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16 ways to protect your bike

16 ways to protect your bike

As the dark winter nights draw in, so inevitably the risk of bike theft increases.

And as more and more of us take up cycling, it’s even more important to know how to best protect your bike.  There are lots of preventative measures you can put in place to deter opportunistic thieves.

Squire has been making cycle locks since the 1960s, and we’ve combined our experience to come up with a handy checklist to help you keep your bike safely locked up.

The more expensive your bike, the more you should spend.  Don’t compromise on quality, ideally spend 10-20 per cent of the value of the bike.

  • Look for ‘Sold Secure’ products

Look for locks which have been tested against attack.  Developed by the police with the help and backing of the Home Office, only the best products receive ‘Sold Secure’ quality approval.

  • Look for guarantees and warranties

This is an indication of a good quality product the manufacturer has faith in. 

  • Choose D-locks, locks and chains or cable locks

For convenience and portability out and about, look for Sold Secure Gold or Silver D-locks, solid steel ‘D’ shaped rings with a locking mechanism at one end.  For maximum security at home, choose a high security padlock and a hardened alloy steel chain with a thick chain link diameter and small internal link size.  Security cables come with key or combination locks, multi-strand cables are the most secure.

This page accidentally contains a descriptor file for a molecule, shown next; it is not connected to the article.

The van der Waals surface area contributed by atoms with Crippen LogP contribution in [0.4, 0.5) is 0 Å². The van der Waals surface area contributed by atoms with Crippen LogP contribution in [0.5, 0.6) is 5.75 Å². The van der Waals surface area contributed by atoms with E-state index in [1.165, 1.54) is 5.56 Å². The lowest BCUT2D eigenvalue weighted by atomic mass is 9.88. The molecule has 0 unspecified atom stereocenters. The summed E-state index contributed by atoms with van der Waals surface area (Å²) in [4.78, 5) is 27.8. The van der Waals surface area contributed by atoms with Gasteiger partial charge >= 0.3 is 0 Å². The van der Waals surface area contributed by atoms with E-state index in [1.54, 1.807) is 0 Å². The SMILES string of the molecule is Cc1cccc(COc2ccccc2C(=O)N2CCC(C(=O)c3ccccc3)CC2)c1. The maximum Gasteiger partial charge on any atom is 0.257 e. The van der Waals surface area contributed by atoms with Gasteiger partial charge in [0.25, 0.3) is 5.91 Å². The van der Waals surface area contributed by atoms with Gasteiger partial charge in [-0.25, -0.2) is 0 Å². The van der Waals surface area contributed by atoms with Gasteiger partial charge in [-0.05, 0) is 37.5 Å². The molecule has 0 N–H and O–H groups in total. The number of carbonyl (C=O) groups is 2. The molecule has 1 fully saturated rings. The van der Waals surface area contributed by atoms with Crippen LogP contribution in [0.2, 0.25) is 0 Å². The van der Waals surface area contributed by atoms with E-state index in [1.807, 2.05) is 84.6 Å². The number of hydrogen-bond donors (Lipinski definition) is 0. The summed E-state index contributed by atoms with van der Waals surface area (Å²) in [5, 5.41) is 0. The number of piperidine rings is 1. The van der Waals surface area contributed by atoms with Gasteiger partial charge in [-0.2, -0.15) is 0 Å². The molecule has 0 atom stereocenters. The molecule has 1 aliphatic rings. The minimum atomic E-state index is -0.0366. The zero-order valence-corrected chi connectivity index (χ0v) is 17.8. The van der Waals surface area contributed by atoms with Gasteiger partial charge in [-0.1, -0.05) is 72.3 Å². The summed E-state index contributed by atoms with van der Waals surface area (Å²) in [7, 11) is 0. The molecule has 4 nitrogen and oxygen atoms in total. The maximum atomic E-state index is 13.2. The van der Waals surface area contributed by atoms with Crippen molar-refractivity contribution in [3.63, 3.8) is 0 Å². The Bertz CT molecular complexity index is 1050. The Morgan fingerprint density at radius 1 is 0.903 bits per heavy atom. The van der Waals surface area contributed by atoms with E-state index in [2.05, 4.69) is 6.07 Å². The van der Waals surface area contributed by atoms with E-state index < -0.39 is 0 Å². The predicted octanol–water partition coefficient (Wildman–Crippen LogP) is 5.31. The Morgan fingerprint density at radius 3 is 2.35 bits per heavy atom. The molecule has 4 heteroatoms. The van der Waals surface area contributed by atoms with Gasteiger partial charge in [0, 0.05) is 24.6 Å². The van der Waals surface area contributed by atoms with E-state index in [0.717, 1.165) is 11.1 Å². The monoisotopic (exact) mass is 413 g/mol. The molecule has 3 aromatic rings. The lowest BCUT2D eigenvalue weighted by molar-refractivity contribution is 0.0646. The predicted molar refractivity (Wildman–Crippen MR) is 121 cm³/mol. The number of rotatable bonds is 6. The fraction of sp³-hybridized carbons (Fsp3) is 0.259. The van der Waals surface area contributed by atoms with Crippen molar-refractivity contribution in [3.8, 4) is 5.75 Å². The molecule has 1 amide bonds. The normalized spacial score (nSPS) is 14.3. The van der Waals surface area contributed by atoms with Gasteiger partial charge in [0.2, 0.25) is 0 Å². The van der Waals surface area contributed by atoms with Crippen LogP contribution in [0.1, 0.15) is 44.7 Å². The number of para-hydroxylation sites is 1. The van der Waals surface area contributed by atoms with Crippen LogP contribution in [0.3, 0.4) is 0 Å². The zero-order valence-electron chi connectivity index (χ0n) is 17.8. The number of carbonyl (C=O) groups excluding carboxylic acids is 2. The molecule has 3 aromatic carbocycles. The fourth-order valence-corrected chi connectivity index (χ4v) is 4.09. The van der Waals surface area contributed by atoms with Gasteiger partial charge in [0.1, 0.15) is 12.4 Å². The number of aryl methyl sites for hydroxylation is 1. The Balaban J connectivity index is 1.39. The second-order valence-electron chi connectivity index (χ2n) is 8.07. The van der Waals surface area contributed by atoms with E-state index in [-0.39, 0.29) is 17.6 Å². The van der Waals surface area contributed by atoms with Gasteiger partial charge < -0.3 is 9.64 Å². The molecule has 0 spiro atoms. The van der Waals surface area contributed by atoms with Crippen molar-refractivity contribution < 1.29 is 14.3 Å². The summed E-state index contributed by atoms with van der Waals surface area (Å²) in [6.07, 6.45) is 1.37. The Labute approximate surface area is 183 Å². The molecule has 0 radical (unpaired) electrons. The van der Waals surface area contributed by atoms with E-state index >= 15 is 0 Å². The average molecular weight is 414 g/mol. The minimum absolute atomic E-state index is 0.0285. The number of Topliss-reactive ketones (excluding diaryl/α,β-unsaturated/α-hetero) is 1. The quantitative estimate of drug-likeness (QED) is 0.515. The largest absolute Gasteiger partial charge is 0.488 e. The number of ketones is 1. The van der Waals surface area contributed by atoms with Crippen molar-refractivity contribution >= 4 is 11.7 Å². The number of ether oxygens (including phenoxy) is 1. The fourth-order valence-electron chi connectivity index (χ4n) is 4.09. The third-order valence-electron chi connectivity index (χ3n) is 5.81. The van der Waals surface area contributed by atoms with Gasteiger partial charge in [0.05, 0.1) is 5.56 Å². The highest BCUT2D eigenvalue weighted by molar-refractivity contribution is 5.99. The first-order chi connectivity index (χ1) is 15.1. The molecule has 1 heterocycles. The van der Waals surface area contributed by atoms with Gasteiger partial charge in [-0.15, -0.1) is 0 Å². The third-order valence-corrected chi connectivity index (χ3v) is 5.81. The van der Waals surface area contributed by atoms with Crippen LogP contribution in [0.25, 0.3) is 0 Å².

• Insure your bike

Check whether your home contents insurance covers your bike or take out a separate policy.

  • Security-mark your bicycle

Markings must be clearly visible in two places, ideally on or in the frame.

  • Record and register your bike

It’s free to sign up online to a national, police approved bicycle marking and registration scheme, such as BikeRegister.  Take a photograph of your bike and keep a record of its make, model, frame number and any unique features, so that you can report it accurately if stolen.

  • ALWAYS lock your bicycle even if it’s just for a few seconds.

Try to lock it in a different place every time and make the bicycle and its security hard to manoeuvre when parked.

  • Lock your bike through the frame and secure any removable parts.  

Lock both the wheels and frame together and take any removable parts with you.

  • Lock your bike to an immovable object

Use a wall or ground anchor at home, and when out and about, use a proper bike rack or robust street furniture.  Beware of street furniture which is too flimsy or too short, thieves can lift a bike to free it.

  • At home, store your bicycle where it can’t be seen in a locked shed or garage

Use a wall or ground anchors for excellent security at home and always keep the shed or garage door locked.

  • When out an about, park your bike in a well-lit public place

Avoid isolated or dimly lit places. Don’t leave your bicycle locked in a public place overnight.  Try to lock your bike somewhere covered by CCTV.

  • Two locks are better than one

If a thief thinks it will take a long time to break into both locks it will put them off trying.

  • Keep the gap between the bike and the lock small so bolt croppers or other cutting devices can't easily fit around locks or chains.
  • Try not to leave too much slack on cables or chains

Keep any chains and locks away from the ground to prevent thieves from trying to smash them with a hammer.

  • If you are using a padlock, position it with the keyhole as inaccessible as possible

This makes it harder for the thief to access your lock and attempt to pick or drill it.


Go to our Bikelok range of Sold Secure rated products to better protect your bike.